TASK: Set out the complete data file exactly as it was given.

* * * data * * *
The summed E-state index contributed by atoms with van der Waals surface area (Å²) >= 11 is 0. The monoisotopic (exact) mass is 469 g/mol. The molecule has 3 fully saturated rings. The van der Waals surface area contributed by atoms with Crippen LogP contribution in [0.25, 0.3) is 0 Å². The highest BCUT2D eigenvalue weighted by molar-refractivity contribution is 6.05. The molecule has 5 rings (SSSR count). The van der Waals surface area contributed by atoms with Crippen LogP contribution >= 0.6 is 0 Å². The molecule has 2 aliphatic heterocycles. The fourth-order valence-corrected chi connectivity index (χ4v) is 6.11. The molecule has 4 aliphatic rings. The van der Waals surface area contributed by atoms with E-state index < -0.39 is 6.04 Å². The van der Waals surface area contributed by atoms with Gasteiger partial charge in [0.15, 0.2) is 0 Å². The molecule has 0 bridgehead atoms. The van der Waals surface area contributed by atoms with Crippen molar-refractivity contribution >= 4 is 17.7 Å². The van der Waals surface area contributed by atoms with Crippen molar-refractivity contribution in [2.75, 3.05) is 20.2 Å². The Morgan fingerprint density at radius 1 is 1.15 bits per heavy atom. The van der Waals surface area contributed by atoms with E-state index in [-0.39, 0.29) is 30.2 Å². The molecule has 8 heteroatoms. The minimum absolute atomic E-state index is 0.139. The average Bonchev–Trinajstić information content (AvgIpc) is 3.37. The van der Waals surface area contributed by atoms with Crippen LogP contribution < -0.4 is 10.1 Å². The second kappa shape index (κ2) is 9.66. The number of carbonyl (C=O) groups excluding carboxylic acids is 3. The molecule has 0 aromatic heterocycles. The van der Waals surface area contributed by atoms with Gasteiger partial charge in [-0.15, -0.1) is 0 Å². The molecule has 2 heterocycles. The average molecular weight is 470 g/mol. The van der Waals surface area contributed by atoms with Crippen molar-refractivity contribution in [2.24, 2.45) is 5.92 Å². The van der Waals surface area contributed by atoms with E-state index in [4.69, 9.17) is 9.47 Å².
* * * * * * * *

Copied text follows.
The summed E-state index contributed by atoms with van der Waals surface area (Å²) >= 11 is 0. The monoisotopic (exact) mass is 469 g/mol. The molecule has 3 fully saturated rings. The van der Waals surface area contributed by atoms with Crippen LogP contribution in [0.25, 0.3) is 0 Å². The highest BCUT2D eigenvalue weighted by molar-refractivity contribution is 6.05. The molecule has 5 rings (SSSR count). The van der Waals surface area contributed by atoms with Crippen LogP contribution >= 0.6 is 0 Å². The molecule has 2 aliphatic heterocycles. The fourth-order valence-corrected chi connectivity index (χ4v) is 6.11. The molecule has 4 aliphatic rings. The van der Waals surface area contributed by atoms with E-state index < -0.39 is 6.04 Å². The van der Waals surface area contributed by atoms with Gasteiger partial charge in [0.15, 0.2) is 0 Å². The molecule has 0 bridgehead atoms. The van der Waals surface area contributed by atoms with Crippen molar-refractivity contribution >= 4 is 17.7 Å². The van der Waals surface area contributed by atoms with Crippen molar-refractivity contribution in [2.75, 3.05) is 20.2 Å². The Morgan fingerprint density at radius 1 is 1.15 bits per heavy atom. The van der Waals surface area contributed by atoms with E-state index in [-0.39, 0.29) is 30.2 Å². The molecule has 8 heteroatoms. The minimum absolute atomic E-state index is 0.139. The average Bonchev–Trinajstić information content (AvgIpc) is 3.37. The van der Waals surface area contributed by atoms with Crippen LogP contribution < -0.4 is 10.1 Å². The second kappa shape index (κ2) is 9.66. The number of carbonyl (C=O) groups excluding carboxylic acids is 3. The molecule has 0 aromatic heterocycles. The van der Waals surface area contributed by atoms with Gasteiger partial charge in [-0.15, -0.1) is 0 Å². The molecule has 2 heterocycles. The average molecular weight is 470 g/mol. The van der Waals surface area contributed by atoms with Crippen molar-refractivity contribution in [2.24, 2.45) is 5.92 Å². The van der Waals surface area contributed by atoms with E-state index in [4.69, 9.17) is 9.47 Å².